My father belonged to the Bonita Fishing Club near Yankeetown Florida. An old Ocala institution, my dad told stories about the 1930’s when he, along with Ocala’s mayor and police chief, would drive to Bonita on a rainy day to cook fish stew and play cards. Whether they were escaping the weather or economic woes, it was their retreat from dreary days.
Bonita is all about fishing and my dad loved to fish. It drove him crazy that the annual University of Florida football game versus Auburn University was always scheduled for mid-October, the same time red fish would be biting. He would spend days checking the tides and weather, while deciding with friends between Florida Field and fishing, the fishing usually winning out.
From the time I was very young, my father would take me to Bonita; not so much to fish but to visit with Bonnie, the caretaker/cook, eat a big lunch and then return home. Built on an island, it is reached by car only at low tide via a causeway that connects several islands along the way. For me, visiting the club was always an adventure: there were fiddler crabs to be captured; fishing off the dock and shooting cans with my BB gun and later with a 22 rifle.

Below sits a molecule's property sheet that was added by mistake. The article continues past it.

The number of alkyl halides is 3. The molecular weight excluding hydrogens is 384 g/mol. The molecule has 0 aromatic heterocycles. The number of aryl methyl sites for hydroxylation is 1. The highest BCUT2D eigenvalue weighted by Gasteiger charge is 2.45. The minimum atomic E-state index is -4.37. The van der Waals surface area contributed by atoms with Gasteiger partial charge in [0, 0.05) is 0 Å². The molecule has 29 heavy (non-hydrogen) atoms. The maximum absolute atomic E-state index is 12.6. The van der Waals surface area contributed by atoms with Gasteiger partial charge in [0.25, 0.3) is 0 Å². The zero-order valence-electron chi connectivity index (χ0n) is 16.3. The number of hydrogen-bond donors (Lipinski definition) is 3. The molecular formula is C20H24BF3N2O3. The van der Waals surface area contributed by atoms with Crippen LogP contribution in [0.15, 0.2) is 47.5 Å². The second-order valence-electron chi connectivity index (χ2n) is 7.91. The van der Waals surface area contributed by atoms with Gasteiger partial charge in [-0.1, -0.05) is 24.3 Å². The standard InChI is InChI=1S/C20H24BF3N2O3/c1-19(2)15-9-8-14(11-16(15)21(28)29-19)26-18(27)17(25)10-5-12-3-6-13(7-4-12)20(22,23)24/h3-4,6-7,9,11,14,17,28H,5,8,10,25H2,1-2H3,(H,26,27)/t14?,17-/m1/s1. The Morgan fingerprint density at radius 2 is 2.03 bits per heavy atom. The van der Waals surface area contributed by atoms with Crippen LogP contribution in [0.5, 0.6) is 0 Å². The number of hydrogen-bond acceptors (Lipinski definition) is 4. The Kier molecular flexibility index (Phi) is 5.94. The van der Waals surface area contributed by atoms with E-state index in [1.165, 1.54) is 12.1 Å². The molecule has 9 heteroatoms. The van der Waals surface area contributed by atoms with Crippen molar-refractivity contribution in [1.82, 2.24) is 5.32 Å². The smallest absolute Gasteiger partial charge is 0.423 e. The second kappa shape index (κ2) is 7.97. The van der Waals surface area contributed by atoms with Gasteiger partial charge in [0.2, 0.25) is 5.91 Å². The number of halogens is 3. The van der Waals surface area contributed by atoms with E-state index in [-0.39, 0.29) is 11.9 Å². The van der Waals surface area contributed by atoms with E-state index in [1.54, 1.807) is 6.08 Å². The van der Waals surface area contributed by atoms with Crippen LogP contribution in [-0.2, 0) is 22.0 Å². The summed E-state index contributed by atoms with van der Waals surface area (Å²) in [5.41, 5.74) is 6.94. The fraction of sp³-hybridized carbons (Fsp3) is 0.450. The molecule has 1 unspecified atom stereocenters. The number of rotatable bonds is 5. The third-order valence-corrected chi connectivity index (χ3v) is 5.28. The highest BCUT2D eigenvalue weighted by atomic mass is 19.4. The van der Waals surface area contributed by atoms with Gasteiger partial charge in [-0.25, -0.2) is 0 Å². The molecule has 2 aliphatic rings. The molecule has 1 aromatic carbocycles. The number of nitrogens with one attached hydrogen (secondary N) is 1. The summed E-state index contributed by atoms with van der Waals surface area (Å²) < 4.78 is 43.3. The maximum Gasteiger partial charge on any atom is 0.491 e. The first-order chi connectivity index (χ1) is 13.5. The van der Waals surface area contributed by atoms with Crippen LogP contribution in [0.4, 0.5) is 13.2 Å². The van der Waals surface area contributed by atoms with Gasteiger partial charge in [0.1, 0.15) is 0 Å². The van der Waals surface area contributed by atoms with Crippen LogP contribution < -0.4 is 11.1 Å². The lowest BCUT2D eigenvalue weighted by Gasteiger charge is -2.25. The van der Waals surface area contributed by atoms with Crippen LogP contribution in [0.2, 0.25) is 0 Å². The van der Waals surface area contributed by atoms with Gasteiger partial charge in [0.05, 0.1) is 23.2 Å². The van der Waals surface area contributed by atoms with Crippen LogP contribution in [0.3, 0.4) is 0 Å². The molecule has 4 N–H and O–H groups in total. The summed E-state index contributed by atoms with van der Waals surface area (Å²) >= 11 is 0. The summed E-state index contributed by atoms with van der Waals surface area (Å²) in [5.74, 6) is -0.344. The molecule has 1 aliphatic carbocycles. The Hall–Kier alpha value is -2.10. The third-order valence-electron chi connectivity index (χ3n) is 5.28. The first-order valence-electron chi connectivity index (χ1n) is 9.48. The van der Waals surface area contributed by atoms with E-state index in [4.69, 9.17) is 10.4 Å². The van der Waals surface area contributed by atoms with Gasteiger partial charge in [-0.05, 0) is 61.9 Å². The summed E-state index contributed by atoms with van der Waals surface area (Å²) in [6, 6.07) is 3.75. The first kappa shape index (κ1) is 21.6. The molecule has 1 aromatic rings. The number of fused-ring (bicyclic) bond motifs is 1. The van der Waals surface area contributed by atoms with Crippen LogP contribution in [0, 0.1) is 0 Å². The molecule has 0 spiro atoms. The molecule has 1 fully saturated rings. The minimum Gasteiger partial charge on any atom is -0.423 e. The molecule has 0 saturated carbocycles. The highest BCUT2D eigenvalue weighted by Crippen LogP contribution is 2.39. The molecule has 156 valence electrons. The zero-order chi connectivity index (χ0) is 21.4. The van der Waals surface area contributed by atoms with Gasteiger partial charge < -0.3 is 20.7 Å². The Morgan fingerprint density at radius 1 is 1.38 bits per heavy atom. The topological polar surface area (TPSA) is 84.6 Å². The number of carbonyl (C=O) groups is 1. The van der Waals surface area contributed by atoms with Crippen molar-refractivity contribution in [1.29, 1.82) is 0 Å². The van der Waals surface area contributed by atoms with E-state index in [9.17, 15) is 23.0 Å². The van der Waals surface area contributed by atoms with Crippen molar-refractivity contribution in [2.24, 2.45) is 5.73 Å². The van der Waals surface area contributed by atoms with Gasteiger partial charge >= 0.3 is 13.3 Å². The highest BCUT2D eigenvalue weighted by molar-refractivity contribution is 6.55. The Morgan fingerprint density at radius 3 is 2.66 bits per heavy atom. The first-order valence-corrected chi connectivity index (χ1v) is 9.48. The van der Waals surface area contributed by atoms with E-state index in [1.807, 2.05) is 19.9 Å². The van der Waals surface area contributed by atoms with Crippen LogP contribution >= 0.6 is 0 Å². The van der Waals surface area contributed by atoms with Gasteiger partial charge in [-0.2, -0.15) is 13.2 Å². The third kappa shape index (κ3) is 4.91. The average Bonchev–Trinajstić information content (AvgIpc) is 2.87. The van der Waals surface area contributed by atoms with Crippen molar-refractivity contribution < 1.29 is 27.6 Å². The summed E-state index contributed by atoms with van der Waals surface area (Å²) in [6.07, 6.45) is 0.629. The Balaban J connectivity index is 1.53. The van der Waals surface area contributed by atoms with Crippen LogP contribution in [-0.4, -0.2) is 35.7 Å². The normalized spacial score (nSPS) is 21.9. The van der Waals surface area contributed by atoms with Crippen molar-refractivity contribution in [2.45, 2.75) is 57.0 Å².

We had a dog, that since he was brown my dad named Brown Dog, who would often accompany us when we would go to Bonita. I recall an instance when Brown Dog and I startled a raccoon that took off running across the causeway to the next island. The dog chased the coon and I ran after the two of them. When he reached the far island, the raccoon ran into a clump of palmettos and the dog followed while I lingered behind. Suddenly the dog’s barks turned into screeches and he came tearing out of the palmetto patch. That’s when we shifted positions with me running as fast as I could in the lead followed by the dog being chased by the coon. I knew I was in trouble when the dog, still howling, passed me. I was fortunate that the coon quit the chase before he caught up to me.
Appointed to be the designated driver, at sixteen years of age I accompanied my dad to the annual Bonita meeting and dinner. Sitting at a long table covered with food, there were stories, jokes and teasing. Suddenly, one of the men got everyone’s attention and then asked my father, “Jack, have you told Bill the facts of life?” For a few moments, as he continued chewing, my father said nothing, then he looked at me and inquired, “Is there anything you want to know?” When I responded “no,” he stared at the questioner and in a loud voice said, “Just told him.”
Recently, two people, who spent most of their lives in the building supply industry, unexpectedly passed away. News of their passing caused me to pause and think about the transitory nature of our existence. I decided that instead of spending my days worrying about events I cannot control, I am going to find a retreat from the dreary days; remember the stories that make me smile; and hope the raccoon quits before he catches me.